Parliamentary Debates in Statutory Interpretation: A Question of Admissibility or of Weight?
Article [Accepted Manuscript]
Is part ofMcGill Law Journal ; 43.
Publisher(s)McGill Law Journal
- Faculté de droit
The exclusionary rule which prohibits references to parliamentary materials as an aid to statutory interpretation has been applied for decades in most common law jurisdictions. The House of Lords handed down its fundamental decision in Pepper v. Hart which allowed reference to parliamentary dabates in limited circumstances. The author first examines the English origins of the exclusionary rule as well as its application in other common law jurisdictions, including Australia, New Zealand, the United States and Canada, The author also comments on the situation prevailing in Quebec's civil law system. The exclusion of parliamentary debates is then considered in the broader context of the methods and principles of statutory construction. The author contends that the issue of parliamentary dabates in statutory interpretation is a question of weight and not of admissibility. To support this position, the rationales underlying the exclusionary rule are analysed and, for the most part, refuted. After demonstrating that parliamentary debates should play a role as an interpretative aid to ascertain legislative intent, the author concludes by suggesting factors to consider in determining their persuasive force.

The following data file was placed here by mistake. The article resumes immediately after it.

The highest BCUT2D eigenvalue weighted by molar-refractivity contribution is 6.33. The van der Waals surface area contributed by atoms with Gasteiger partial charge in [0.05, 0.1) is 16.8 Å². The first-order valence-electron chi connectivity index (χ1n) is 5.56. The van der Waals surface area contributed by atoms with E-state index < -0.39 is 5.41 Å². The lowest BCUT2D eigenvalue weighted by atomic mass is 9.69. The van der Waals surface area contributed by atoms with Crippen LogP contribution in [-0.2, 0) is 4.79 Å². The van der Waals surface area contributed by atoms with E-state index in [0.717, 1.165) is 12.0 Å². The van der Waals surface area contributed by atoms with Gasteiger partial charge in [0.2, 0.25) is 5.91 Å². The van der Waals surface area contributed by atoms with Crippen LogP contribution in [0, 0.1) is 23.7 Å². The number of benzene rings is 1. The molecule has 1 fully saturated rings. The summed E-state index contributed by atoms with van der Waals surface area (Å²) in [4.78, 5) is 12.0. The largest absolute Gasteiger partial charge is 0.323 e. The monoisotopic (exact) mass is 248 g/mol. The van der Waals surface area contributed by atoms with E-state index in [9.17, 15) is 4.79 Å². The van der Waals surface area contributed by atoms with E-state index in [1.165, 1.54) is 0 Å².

BEAULAC Stéphane, "Parliamentary Debates in Statutory Interpretation: A Question of Admissibility or of Weight?" (1998) 43 McGill Law Journal 287-324.